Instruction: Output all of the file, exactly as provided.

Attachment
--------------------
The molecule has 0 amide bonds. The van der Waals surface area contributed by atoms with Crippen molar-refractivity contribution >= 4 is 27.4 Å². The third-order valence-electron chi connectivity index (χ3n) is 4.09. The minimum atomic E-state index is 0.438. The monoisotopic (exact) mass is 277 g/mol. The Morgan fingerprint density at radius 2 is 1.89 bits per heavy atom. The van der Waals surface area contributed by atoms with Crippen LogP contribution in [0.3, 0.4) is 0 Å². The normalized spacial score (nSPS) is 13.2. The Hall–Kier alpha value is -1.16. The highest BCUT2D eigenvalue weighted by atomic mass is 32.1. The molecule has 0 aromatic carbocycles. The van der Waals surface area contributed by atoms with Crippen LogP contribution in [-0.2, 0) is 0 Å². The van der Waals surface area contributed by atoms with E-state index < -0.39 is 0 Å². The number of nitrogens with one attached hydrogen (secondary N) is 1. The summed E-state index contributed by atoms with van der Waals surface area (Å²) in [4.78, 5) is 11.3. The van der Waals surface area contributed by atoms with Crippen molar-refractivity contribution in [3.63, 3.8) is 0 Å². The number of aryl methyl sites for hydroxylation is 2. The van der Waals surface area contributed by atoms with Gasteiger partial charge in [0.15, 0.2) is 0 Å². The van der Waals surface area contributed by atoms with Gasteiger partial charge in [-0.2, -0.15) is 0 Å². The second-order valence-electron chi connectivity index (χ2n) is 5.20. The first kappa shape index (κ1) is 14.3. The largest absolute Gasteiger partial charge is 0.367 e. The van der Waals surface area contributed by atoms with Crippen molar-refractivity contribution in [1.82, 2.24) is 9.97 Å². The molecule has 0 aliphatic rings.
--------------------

The molecule has 0 amide bonds. The van der Waals surface area contributed by atoms with Crippen molar-refractivity contribution >= 4 is 27.4 Å². The third-order valence-electron chi connectivity index (χ3n) is 4.09. The minimum atomic E-state index is 0.438. The monoisotopic (exact) mass is 277 g/mol. The Morgan fingerprint density at radius 2 is 1.89 bits per heavy atom. The van der Waals surface area contributed by atoms with Crippen LogP contribution in [0.3, 0.4) is 0 Å². The normalized spacial score (nSPS) is 13.2. The Hall–Kier alpha value is -1.16. The highest BCUT2D eigenvalue weighted by atomic mass is 32.1. The molecule has 0 aromatic carbocycles. The van der Waals surface area contributed by atoms with Crippen LogP contribution in [-0.2, 0) is 0 Å². The van der Waals surface area contributed by atoms with E-state index < -0.39 is 0 Å². The number of nitrogens with one attached hydrogen (secondary N) is 1. The summed E-state index contributed by atoms with van der Waals surface area (Å²) in [4.78, 5) is 11.3. The van der Waals surface area contributed by atoms with Crippen molar-refractivity contribution in [3.63, 3.8) is 0 Å². The number of aryl methyl sites for hydroxylation is 2. The van der Waals surface area contributed by atoms with Gasteiger partial charge in [0.15, 0.2) is 0 Å². The van der Waals surface area contributed by atoms with Gasteiger partial charge in [-0.2, -0.15) is 0 Å². The second-order valence-electron chi connectivity index (χ2n) is 5.20. The first kappa shape index (κ1) is 14.3. The largest absolute Gasteiger partial charge is 0.367 e. The van der Waals surface area contributed by atoms with Crippen molar-refractivity contribution in [1.82, 2.24) is 9.97 Å². The molecule has 0 aliphatic rings.